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Unwrapping the Athletes Village — something for everyone
Seattle Times staff columnist
Kelly Stephens expects it to be something like "Christmas." Apolo Ohno insists it's really not as much of a major hookup spot as we've been led to believe. And the rest of us, not surprisingly, will never get anywhere near it without a mountain of security clearances and several disapproving Aunt Bee escorts.
We're speaking, of course, about the Athletes Village in Turin, Italy, which will go from an empty, campuslike structure to a teeming city of more than 2,000 athletes in the next week or so.
Stephens, 23, a Seattle native who plays forward on the United States women's hockey team, can't wait to get there for her first Olympic experience.
"It'll be sweet," she predicts. "For me, the great thing will be just being around all those different athletes from different countries, speaking different languages, with different styles. I love that. It'll be kind of like a star-stuck thing."
Plus, she has already heard the Rumors of Swag: Boxes of official duds and gear U.S. team members are supposed to wear for different occasions.
"It'll be like Christmas," she says. "I'm really excited."
Ohno, also 23, and a favorite to walk away from Turin with Olympic medals to supplement his collection (gold and silver) from Salt Lake City, will spend some time, there, too.
Countdown to Turin: 10 days
Ohno has a girlfriend, so he's not supposed to think about such things, let alone discuss them. But, pestered by a reporter who, just for the record, brought up the subject and would not drop it, Ohno tried to put to rest rumors (often fueled by pre-Games releases of statistics on such things as number of condoms distributed) that the Athletes Village is the world's greatest international, hot-bod meat market.
"People tell me that," says a chuckling Ohno, who spent much of the 2002 Olympics under fairly tight watch in a hotel, thanks to team illnesses and security measures. "I don't think it is."
But he's heard the tales, as well, he says, responding with some feigned indignation.
"I'm like, 'What? Are you kidding me? These guys are respectable athletes!' "
If it really is Club Med for the finely sculpted, skin-suited crowd, Ohno says he's just oblivious — or perhaps on the wrong guest lists.
"Maybe it's the summer athletes, not the winter athletes," he says, laughing. "I might look into this some more once I get over there."
As would we, if they would let us in. Stay tuned.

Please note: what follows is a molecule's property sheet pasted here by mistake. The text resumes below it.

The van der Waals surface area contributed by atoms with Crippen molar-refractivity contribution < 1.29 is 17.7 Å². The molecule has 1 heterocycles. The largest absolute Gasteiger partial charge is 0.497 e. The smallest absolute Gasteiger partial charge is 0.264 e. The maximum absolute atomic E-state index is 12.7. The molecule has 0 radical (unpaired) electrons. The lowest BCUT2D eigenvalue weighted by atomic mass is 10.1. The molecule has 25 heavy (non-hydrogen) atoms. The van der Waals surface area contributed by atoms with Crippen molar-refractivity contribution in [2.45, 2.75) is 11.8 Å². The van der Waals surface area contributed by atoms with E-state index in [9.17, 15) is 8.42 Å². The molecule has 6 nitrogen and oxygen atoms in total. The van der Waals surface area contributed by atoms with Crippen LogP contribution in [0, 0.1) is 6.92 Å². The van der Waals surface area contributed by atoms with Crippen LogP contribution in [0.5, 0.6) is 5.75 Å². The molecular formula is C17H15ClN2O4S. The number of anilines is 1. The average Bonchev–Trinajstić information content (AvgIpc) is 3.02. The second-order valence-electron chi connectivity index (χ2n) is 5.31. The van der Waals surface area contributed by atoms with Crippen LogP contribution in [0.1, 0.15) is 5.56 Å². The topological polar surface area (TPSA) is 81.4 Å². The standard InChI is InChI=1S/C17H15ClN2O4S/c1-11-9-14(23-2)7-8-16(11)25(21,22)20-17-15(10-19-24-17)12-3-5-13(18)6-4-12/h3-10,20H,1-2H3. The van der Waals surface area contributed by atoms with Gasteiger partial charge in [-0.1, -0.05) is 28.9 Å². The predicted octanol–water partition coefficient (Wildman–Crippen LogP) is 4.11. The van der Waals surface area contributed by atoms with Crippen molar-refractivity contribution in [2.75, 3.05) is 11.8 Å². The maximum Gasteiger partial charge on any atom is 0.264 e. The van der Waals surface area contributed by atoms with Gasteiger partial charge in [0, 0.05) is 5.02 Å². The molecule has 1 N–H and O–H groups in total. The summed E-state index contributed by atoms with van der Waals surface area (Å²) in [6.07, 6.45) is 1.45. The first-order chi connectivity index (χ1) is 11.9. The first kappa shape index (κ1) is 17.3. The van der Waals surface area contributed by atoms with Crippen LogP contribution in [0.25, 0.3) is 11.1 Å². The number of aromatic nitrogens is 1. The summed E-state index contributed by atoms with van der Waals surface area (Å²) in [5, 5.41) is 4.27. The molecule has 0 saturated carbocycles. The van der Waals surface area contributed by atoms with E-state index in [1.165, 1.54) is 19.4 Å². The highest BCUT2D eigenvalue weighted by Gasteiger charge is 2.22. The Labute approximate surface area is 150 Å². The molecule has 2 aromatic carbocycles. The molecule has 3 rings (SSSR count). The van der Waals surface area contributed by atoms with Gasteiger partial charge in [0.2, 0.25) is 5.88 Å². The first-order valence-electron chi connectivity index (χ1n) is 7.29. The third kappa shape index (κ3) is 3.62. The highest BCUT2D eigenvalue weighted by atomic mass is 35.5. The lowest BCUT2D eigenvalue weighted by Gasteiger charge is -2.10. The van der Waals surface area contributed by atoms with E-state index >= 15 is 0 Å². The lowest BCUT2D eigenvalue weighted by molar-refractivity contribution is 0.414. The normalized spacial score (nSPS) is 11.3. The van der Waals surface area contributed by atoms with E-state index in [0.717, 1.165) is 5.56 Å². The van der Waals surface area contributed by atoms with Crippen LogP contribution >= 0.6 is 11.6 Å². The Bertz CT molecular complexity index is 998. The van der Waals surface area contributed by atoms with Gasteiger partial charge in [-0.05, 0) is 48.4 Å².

A little bright coat of snow
News bulletin: It's snowing on the Winter Olympics.
You might expect that, but it came as a bit of a surprise last week in Turin, a valley-floor city that got a sizeable — by most accounts unusual — shellacking of snow. Early arriving journos and U.S. Olympic Committee officials described water running ankle-deep in city streets in the subsequent melt.
But up in Sestriere and other Alps venues above 7,000 feet, the snow is staying, with large drifts collecting against buildings and crews scrambling to tamp the stuff down into useable race-course shape before the alpine events begin with the men's downhill Feb. 12.
And to think that, as recently as two weeks ago, organizers were sweating bullets over the prospect of a snow drought in the alpine areas, most of which are equipped with snowmaking gear.
They might soon learn the lesson of many other winter host cities: A little bright coat of snow before the Olympics is a wonderful thing for TV. Huge, unstoppable dumps of it during the Olympics can bring chaos to already-shaky transportation schedules, throwing the entire operation into chaos. See: Nagano, 1998, et al.
The trial of the century
The security was so tight at an ice rink in California last week, you might have thought Michelle Kwan was reading aloud secret National Security Administration wiretapping plans or perhaps Mike Holmgren's play list for the Super Bowl.
Alas, it was only Kwan doing what she does, skating in front of a select audience of U.S. Figure Skating officials and a couple of hand-picked journalists.
The "trial" was a condition Kwan offered up in seeking to make the U.S. Olympic team by petition, rather than competing at the recent U.S. Championships in St. Louis, because of a groin injury.
She told figure skating officials she'd run through her routines for them before leaving for Turin, to ensure that she was healed and her routines were up to snuff.
She did exactly that last week, to everyone's satisfaction. But figure-skating officials, no strangers to silly secrecy and scandal, decided chaos — or at least some major-league second-guessing — might ensue if they opened the doors of the trial skate to hordes of slobbering media, let alone the public.
So they selected two reporters, Helene Elliott of the Los Angeles Times and Nancy Armour of The Associated Press, to witness the hallowed event and file "pool reports" for everyone else's use.
This touched off something of an ethics crisis at AP, which reportedly at first wouldn't agree on conditions that included an embargo on writing about the performance until after the judges made their go/no-go announcement.
But it all worked out somehow. Kwan jumped and spun, the journos witnessed and took excellent notes, the judges were impressed, and the whole figure-skating world was happily skating along on its normal axis by the end of the day.
A lot of people trashed Kwan and/or U.S. Figure Skating for allowing her on the team through an injury waiver. But we repeat: It's a no-brainer.
If she goes to Turin and competes, she'll draw millions of fans to the event. And if she wins, it'll be an all-time-great Olympic moment. Bring it on, we say.
Ron Judd: 206-464-8280 or firstname.lastname@example.org
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